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The potential of trend-following strategies remains intact

Penalised at the peak of the European debt crisis by highly correlated and non-trending markets, trend-following funds have retained their unrivalled ability to improve the efficiency of an investment portfolio. Better consideration of the issues associated with risk allocation will strengthen these strategies’ potential going forward.

Article also available in : English EN | français FR

After two years of disappointing returns in 2011 and 2012, trend-following strategies – usually called trend followers or more generically managed futures – which offer highly diversified exposure to the global financial markets, experienced mixed fortunes in 2013.

The relatively poor 2013 performance of the Newedge Trend Index (2.67%), an index representing trend followers, could reinforce the negative view that some investors have of these strategies: models unsuited to the market paradigm that surfaced with the crisis, broken performance drivers and outdated strategies. There is quite a lot of criticism that trend followers have had their hour of glory and now no longer belong in portfolio allocations.

Yet, as is often the case, the reality is not so black and white. Although the indices tracking trend followers struggled to generate positive returns in 2013, the funds tracked by these indices also posted more varied returns than usual. Some even posted unprecedented gains, like the performance of over 16% achieved by the Epsilon strategy managed by the Lyxor Asset Management teams. Therefore, in many respects, 2013 cannot be summed up as another year marking the decline of trend followers. On the contrary, it heralds more of a revival for these strategies, which are among the oldest in the hedge fund universe.


To better understand the cause of the difficulties encountered by trend followers in recent years, a brief reminder of the founding principles of these strategies is required. Whereas traditional management relies on qualitative or quantitative analysis of asset prices, trend followers take positions in markets solely based on the price trend, regardless of the intrinsic value of assets.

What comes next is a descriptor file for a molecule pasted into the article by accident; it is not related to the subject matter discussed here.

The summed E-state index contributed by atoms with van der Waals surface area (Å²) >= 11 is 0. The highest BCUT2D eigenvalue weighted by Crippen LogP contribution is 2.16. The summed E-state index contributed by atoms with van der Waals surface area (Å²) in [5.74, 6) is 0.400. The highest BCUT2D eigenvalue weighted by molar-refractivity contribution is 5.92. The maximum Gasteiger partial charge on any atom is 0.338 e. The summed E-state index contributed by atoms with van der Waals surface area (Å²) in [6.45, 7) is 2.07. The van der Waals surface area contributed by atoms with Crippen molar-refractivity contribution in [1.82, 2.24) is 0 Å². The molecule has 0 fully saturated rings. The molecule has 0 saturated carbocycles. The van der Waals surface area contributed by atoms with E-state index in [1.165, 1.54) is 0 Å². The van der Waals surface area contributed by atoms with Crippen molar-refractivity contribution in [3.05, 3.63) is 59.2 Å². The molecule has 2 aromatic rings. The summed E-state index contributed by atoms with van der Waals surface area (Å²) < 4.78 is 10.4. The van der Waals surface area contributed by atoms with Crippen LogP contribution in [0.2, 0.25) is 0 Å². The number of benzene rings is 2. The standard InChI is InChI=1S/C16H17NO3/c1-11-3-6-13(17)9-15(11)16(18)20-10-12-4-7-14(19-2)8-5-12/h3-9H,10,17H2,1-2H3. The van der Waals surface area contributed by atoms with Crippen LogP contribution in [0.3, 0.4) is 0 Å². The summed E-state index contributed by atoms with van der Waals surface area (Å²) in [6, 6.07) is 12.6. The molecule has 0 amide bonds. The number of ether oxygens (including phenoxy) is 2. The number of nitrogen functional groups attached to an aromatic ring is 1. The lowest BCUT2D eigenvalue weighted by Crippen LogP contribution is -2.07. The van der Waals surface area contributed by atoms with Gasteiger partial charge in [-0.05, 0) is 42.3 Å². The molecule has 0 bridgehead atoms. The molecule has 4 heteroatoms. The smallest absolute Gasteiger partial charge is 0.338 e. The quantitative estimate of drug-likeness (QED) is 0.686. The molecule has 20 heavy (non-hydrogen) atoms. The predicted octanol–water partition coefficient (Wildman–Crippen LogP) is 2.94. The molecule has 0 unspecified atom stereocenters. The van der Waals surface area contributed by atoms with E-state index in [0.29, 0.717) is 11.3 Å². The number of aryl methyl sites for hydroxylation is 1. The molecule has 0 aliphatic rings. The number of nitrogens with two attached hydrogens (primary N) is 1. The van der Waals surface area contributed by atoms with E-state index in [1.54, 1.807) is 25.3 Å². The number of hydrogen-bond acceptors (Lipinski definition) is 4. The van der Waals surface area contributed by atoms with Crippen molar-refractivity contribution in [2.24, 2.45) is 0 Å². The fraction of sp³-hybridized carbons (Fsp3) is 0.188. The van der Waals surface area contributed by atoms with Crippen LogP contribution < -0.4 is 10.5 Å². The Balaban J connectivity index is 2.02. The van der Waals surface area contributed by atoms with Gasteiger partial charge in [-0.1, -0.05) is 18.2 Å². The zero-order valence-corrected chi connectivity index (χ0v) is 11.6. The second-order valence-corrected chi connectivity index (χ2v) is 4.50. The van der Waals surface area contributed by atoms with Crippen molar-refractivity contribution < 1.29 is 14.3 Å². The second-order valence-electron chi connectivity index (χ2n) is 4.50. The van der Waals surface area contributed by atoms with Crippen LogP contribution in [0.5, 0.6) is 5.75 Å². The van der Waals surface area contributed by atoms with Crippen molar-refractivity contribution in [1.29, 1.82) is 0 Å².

An age-old phenomenon in the markets, trends are the product of inefficiencies originating in factors such as the difficulty some investors have in rebalancing their portfolios or the herd instinct of the markets. They also lend themselves well to a systematic investment approach that allows them to be identified for the purpose of taking financial positions.

By determining the statistical features of the behaviour of each market (e.g. volatility, correlation, average return, probability of a jump in the price level, etc.) that are likely to indicate a trend, the managers of trend followers can disregard the fundamental approach. Such a systematic approach, which does not require an in-depth knowledge of each market, enables them to expose the portfolio to a large number of markets at the same time. This results in an investment strategy with an unparalleled degree of diversification capable of generating returns in both bearish and bullish market conditions if trends are present.


What went wrong in 2011 and 2012, resulting in poor returns for investors? Before answering this question, it is important to remember that trend followers experienced difficult years in the past. In 2003 and 2004, at the end of a downward rate cycle that had put pressure on the fixed income markets, an environment characterised by weak trends and a sharp rise in correlations among markets penalised model efficiency. The impact on performance was less severely felt, owing to the fact that money market rates – at which assets in a trend follower are remunerated [1] – were significantly higher than they are today.


A higher return than equities for a much lower drawdown

In 2011 and 2012, the market trend was basically a series of risk-on/risk-off movements that were very much dictated by the string of plans aimed at stabilising the international financial system. By causing periods of flight to quality (sovereign debt, gold, silver) followed by periods of repositioning on risky assets (equities, emerging markets, commodities, currencies), political interventions invalidated a number of trends identified by the statistical models used by trend followers. They also aligned all the markets which found themselves at the mercy of a single factor: political intervention.

At the same time, this simultaneous trend across all markets considerably reduced the effectiveness of a traditional risk allocation strategy. One of the basic principles of trend-following funds consists in taking positions in a large number of markets by spreading the risk evenly across all markets without appropriate consideration of the correlation. However, this simplified approach towards diversification seems to have reached its limits in 2011 and 2012.


A normalisation of the markets reflected in the return of trends and less correlation

Although the criticism against trend followers is based on the reality of a non-trending market environment marked by major interventionism on the part of monetary authorities, the asset class has probably also suffered from the comparison with other strategies with lower volatility, including those exploiting the bond recovery. However, trend followers retain all of their appeal, the main one being their strong decorrelating virtue, which has been constant since 2001.